You may notice a trend when it comes to photo library organization and camera settings on your smartphone — squares. The iPhone’s Camera Roll hosts photos in square grids and each album is a square thumbnail. Additionally, "square" is an iPhone camera setting you can immediately swipe to for snapping your next pic. When it comes to social sites, like Instagram, you’ll see even more square shapes.
So, what’s the deal when it comes to capturing and presenting imagery as squares? It turns out that there’s basic science behind the shape that strengthens your photo composition.
Understanding composition is critical when it comes to the capturing process. Try cropping your image squarely if you find that there’s too much empty space within a 4:3 or 3:2 format. Negative space is the space around the object itself that helps define the main focus or positive space of the photo. If used creatively, negative space can be a positive impact on the photo, like say blurring the background or having a solid color background. Having a creative negative space can communicate the composition of your photograph. A 1:1 format can help to remove any dull or void areas from your shot. We love apps like VSCO for quick edits like this.
The basic definition of a mathematical square is a figure with four equal straight sides and four right (90 degree) angles. Since it’s constructed of both equal sides and corners, the format has a tendency to encourage eyes to track around the frame in a circular motion.
Balance in photography is achieved by adjusting the frame, subjects, objects, tones, and colors so that they are all visually equal. A picture is truly balanced when all of these areas equally command your attention. While a photo that is square-shaped helps achieve this balance, you never want to have too much going on in a photo that distracts you from the main subject. When selecting or taking your photo you may want to apply the rule of thirds to create dynamic and professional-looking photos. This is a basic principle in photography, but one that hobbyists and professionals will always point out.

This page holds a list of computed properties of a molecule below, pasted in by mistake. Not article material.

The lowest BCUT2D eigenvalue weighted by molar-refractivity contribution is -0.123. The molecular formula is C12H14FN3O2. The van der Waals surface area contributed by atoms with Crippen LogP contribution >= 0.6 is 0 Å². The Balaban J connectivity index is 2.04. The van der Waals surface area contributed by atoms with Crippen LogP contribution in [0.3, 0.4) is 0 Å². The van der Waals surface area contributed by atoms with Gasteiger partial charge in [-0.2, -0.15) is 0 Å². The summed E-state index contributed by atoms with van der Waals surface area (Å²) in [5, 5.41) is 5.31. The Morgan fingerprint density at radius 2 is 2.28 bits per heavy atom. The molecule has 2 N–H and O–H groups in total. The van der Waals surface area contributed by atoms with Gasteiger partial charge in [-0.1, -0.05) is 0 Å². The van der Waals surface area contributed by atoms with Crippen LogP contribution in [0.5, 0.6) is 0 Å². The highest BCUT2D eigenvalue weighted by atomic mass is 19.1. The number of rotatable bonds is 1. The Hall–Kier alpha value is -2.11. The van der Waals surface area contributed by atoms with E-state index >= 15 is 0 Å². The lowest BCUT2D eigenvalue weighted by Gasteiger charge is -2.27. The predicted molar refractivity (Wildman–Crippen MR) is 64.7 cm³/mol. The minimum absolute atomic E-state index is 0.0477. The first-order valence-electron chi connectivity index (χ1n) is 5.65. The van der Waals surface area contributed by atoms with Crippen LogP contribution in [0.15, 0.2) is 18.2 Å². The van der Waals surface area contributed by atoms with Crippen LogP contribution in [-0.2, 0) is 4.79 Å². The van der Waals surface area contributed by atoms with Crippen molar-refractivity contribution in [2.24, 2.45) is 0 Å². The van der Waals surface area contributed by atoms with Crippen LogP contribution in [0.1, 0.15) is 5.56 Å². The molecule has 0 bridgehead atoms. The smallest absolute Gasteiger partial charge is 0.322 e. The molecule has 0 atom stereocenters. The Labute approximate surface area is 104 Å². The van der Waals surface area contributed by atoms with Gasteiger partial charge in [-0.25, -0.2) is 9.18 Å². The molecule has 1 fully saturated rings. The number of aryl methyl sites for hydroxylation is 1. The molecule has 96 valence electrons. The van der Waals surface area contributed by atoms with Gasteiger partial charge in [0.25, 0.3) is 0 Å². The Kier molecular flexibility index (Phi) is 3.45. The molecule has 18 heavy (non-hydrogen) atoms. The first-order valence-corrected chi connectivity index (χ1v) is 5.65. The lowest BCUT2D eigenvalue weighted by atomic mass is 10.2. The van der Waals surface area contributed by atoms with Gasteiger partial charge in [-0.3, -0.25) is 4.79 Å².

Take it from some of our featured photographers: “Learn your basics like the rule of thirds...Keep explaining to yourself why certain things draw your attention and within all the practice and randomness, you begin to notice a pattern, and then your artistic intent will become more balanced and easily distinguished.” -Melchi Dompreh
The rule states that important aspects of your photo should be placed along these lines or where they intersect with each other. If you’re shooting on an iPhone you can easily enable your iPhone’s camera grid:
You’ll notice that other shapes (circles, triangles, etc.) and patterns appear to be more prominent within a square format. In its most base form, squares are very simple plane figures. Because of this, your eyes are drawn to the non-square subjects within such simple boundaries — helping the viewer to get the point of an image more immediately. A square format also gives the photos the look and feel of the old Polaroid and Kodak Instamatic cameras.
While square frames give you less space to work with it also uses the shape to create symmetry and eliminates distracting components of an image. Composing in the square format requires even more attention to simplicity than other formats and when done correctly creates an image that is easy to look at without feeling like anything is missing from the photo.
In its initial debut, Instagram’s feed was strictly square. This provided each user with a consistent experience as they scrolled. Today, you can post in different formats but your profile grid remains the same. Placing your online feed into square photo prints makes for an easy transition from digital to tangible. For an even more cohesive tone, you can make a full square album that is both stackable and inviting.